Emotional mapping
: exploring how mapping of emotion can add value to knowledge on decision making in contested spaces

  • Jennifer O'Neill

Student thesis: Doctoral Thesis


Literary and methodological review on the topics of contested space, emotion, decision making and mapping revealed a gap where these key concepts could come together and form a new interdisciplinary opening for emotional mapping. This thesis presents SpatialGT, a new methodology, as a means to enact research in this opening. Straddling planning, geography, social policy and psychology the work takes an interdisciplinary position in relation to how knowledge is constructed, communicated, verified and valued. Emotion and mapping “do work”, shaping the world and inscribing meaning on place and as such are valuable “forms of intelligence” when looking at the conflicts and multiple meanings that define contested spaces. SpatialGT is a tailored approach to researching emotion, space, engagement and policy simultaneously. Qualitative research procedures of Grounded Theory (GT) converge with mapping, creating a combined visual and discursive process of analysis and interpretation. The intention of this work is to extend the opportunities for the emotions and perceptions of residents and other users of contested spaces to inform decisions made about their environment. The emotional context in these spaces - memory, attachment, tradition, fear - play a significant role in how contested spaces are used by different groups. This research process seeks to give voice and shape to those different, often conflicting narratives. SpatialGT was tested in several locations across Belfast, each defined in different ways as a contested space. The first type is sovereign, where ethno-national contest defines two interface communities in North Belfast, The second - pluralist contest - is observed and explored in the Holyland in South Belfast where conflict arises between a transient student population, growing migrant communities and longer term local residents. A third reflective study seeks to assert the value of emotional mapping in decision making by presenting the outputs of previous studies to senior policy makers. The development, testing and evaluation of SpatialGT across these studies led to the construction of new understandings of the relationship between emotion and space in sites of contest as well as a methodological proposition that provides innovative ways of gathering, analysing and interpreting qualitative and spatial knowledge.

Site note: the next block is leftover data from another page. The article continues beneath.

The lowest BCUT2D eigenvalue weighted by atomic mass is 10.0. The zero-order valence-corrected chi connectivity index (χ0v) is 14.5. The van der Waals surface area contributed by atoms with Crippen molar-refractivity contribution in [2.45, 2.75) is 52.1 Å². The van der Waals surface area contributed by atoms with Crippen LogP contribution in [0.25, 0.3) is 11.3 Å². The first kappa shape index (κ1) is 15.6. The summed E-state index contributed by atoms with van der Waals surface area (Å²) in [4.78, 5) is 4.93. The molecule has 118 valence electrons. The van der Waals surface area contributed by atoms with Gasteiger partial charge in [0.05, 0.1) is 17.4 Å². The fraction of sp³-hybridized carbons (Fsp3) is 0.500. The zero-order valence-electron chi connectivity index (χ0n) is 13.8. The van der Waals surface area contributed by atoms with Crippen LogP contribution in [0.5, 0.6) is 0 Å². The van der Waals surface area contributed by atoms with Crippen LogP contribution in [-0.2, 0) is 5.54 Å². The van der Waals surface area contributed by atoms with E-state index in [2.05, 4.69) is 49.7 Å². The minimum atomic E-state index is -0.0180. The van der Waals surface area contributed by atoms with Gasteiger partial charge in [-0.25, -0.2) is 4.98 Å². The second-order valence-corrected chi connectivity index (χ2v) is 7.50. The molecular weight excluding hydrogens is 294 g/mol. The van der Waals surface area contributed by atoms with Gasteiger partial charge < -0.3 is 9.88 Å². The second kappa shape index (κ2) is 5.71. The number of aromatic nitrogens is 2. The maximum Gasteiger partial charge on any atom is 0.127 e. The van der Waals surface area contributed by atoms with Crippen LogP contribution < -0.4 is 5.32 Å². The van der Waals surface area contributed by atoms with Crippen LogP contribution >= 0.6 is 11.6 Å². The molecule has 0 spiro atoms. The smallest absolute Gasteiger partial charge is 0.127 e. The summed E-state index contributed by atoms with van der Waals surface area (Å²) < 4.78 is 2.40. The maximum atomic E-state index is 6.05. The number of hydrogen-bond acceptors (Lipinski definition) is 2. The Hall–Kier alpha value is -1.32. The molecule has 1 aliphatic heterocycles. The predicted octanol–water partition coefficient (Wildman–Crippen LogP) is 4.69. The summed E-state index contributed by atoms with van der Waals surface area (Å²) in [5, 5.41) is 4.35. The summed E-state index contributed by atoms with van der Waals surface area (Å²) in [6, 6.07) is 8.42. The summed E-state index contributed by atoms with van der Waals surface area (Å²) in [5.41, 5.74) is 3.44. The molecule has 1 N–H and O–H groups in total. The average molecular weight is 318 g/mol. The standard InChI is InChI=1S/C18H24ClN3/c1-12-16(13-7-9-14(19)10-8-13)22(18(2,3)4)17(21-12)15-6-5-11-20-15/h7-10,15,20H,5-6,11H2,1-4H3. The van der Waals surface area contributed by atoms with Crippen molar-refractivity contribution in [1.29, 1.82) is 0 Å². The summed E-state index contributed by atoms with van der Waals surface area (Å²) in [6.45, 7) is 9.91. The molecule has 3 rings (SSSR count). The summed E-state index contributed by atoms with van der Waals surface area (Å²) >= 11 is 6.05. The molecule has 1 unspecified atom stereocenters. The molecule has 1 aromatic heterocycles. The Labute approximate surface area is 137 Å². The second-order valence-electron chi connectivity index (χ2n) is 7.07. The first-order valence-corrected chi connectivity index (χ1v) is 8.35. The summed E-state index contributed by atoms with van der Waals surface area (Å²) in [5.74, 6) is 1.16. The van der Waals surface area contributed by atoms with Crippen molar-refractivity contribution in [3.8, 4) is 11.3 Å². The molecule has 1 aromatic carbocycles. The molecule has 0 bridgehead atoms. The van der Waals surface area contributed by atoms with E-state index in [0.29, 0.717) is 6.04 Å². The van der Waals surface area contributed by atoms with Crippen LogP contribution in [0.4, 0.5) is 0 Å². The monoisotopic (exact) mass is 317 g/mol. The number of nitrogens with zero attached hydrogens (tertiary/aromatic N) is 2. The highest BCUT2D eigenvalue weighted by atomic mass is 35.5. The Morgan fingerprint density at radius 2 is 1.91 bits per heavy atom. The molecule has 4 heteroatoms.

Date of AwardOct 2018
Original languageEnglish
SupervisorNeale Blair (Supervisor) & Gavan Rafferty (Supervisor)


  • Planning
  • Emotion
  • Mapping
  • Grounded Theory
  • Methodological Innovation
  • Interdisciplinary

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